Thursday, January 2, 2014

Review: Everything Breaks by Vicki Grove

Title: Everything Breaks
Author: Vicki Grove
Published: October 3rd 2013 by Putnam Juvenile
Hardcover, 256 pages
Source: Print ARC - Publisher
Reading Level: YA
Genre: Paranormal 

Tucker was supposed to be the designated driver. But there was something about the beauty of that last true summer night, that made him want to feel out-of-control just once. He drank so much and so quickly that he was instantly sick. That left Trey to drive. "I'll catch up to you later," were the last words Tucker would ever say to his friends as he heaved by the side of the road. It was the last time Tucker would ever see them alive.

Tucker’s grief and guilt are just about unbearable and he wonders how he can continue living himself. When he meets the Ferryman who carries souls of the newly deceased across the rivers that divide the world of the living from the world of the dead, Tucker gets a chance to decide: live or die. The temptation to join his three best friends on the other side may be too much for Tucker to overcome.  A gripping, haunting and emotional read.

*sigh* I have been putting off doing this review for Everything Breaks for a couple different reasons. One, I can't make up my mind for a rating. I am on the fence between 2 stars and 3 stars. Also, I am having trouble finding the words to describe my feeling about the book, ones that are not negative but more constructive.

With that said I am going to begin with what I did like about the book.  Tucker the lead protagonist in the story was a strong and richly developed character. The author went into great detail about his life giving the reader a more in depth understanding about him and the choices he made. I feel more connected to Tucker than any other character throughout the story. 

I also really enjoyed the ending of the book, even as weird and confusing as it was. I liked seeing Tucker finally get some closure and peace.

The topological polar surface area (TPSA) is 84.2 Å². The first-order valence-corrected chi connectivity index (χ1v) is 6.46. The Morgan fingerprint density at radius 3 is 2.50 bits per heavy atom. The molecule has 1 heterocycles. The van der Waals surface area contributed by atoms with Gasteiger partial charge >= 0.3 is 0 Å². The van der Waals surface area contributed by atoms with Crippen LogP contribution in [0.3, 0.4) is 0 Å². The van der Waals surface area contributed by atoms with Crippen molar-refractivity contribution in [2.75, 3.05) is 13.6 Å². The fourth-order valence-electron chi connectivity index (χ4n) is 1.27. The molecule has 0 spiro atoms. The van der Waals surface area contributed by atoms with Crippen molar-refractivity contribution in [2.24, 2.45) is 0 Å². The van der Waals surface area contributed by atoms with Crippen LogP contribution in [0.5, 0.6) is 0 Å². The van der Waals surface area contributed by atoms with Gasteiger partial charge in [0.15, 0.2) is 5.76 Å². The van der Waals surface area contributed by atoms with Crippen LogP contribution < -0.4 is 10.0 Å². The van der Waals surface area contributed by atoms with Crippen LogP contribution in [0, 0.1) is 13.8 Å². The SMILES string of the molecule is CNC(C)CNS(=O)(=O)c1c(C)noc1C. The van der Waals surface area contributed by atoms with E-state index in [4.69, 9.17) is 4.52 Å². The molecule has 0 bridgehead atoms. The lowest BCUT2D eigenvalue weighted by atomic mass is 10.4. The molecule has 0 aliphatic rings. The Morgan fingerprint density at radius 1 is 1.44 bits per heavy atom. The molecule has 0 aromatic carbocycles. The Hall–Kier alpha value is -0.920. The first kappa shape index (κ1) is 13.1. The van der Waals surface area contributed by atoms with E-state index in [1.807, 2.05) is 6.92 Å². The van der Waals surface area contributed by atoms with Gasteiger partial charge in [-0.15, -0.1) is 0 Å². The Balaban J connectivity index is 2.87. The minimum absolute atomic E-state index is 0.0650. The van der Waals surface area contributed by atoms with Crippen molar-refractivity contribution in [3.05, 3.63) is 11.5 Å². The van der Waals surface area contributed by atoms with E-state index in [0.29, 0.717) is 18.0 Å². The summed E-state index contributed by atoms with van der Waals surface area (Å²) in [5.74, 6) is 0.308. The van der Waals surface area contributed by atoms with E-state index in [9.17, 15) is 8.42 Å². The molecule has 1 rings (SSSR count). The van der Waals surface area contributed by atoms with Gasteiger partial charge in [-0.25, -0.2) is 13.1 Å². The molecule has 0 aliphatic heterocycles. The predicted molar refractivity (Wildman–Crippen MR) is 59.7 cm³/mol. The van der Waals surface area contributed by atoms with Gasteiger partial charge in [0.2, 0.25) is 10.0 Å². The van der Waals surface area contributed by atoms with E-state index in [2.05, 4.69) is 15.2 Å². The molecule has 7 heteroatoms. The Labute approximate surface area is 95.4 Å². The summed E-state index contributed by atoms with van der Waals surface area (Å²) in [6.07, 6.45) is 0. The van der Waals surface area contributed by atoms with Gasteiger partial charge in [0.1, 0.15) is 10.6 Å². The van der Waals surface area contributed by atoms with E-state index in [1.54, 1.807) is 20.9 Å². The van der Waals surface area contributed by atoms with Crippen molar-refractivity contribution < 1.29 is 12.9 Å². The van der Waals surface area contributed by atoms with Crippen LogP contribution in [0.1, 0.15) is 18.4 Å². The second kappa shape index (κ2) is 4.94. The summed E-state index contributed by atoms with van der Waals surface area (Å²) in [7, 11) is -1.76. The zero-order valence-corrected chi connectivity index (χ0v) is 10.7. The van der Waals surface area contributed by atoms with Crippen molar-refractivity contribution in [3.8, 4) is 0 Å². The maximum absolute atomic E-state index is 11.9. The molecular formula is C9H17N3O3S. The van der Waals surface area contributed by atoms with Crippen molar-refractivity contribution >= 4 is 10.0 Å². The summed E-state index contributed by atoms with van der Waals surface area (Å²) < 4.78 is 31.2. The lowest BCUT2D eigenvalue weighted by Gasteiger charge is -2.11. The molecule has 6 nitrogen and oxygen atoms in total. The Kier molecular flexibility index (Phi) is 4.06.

Vicki Grove without a doubt is a beautiful writer. She really has a way with words. Very thorough and highly descriptive. 

Now, the not-so good....
I was bored, like really bored. The premise of the books sounds amazing. Tucker's friends end up getting killed in a car accident that he blames himself for. He's angry with himself for not driving and somehow preventing the accident. Now Tucker's friends have died and he is left alone. His grief, anger, and regret has consumed him whole. Tucker wishes he too had died that night or even could take his friends place. Later, MUCH later his does in fact meet a ferryman(girl) who offers him to join his friends on the other side. Sound pretty interesting, right?
Yeah, I thought so to. Almost the entire book was all about Tucker dealing with his grief, and rather large recap of his life before the accident.  How his friends meet, the things they did together and mostly just Tucker thinking back to the good times. That's all well and good, but I was bored by this. I wanted to so more about what happen after his friends died, and much more of a paranormal aspect that was described in the books blurb. Sadly, I felt  that I was mislead. I keep waiting and waiting for something even remotely interesting to happen. It wasn't until the last 30-40 pages the whole mythology aspect I was expecting throughout the book came into play. Once it did, sadly once again I was not thrilled by it and if anything I was more confused. 

The beginning and the end were pretty much the only parts I kind of liked. I feel the author went overboard with the  character development and showing the reader a more in depth look into Tucker and his friends past then sticking to what happened afterwards. I would have liked to have seen more of Tucker's journey to find the "city of death" than what was written.

All in all it was not a horrible book but just not at all what I expected. 

Ah, it's okay. 

About The Author: Vicki Grove

Visit Vicki at her website.

Vicki Grove is a freelance writer with about 300 articles and short stories published in such magazines as VIRTUE, READER’S DIGEST, TWILIGHT ZONE, TEEN MAGAZINE, and AMERICAN GIRL.   She has written ten middle grade and young adult novels for Penguin Putnam, many of which have been on numerous state recommended reading lists.  Two of her books, Reaching Dustin and Starplace, were included as School Library Journal’s Best Books of the Year. One of her books, Destiny, was chosen by the Society of Midland Writers as the year’s best novel for young people by a Midwestern Writer.    In 1998 she was inducted into the Missouri Writers’ Hall of Fame.  Her new YA novel, Everything Breaks, will be out in October, 2013.

“I think of my reader as someone with an open heart and an open mind who’s trying to live authentically and compassionately in this complicated but beautiful world.”

She lives deep in the woods of the Missouri Ozarks with her husband, Mike.

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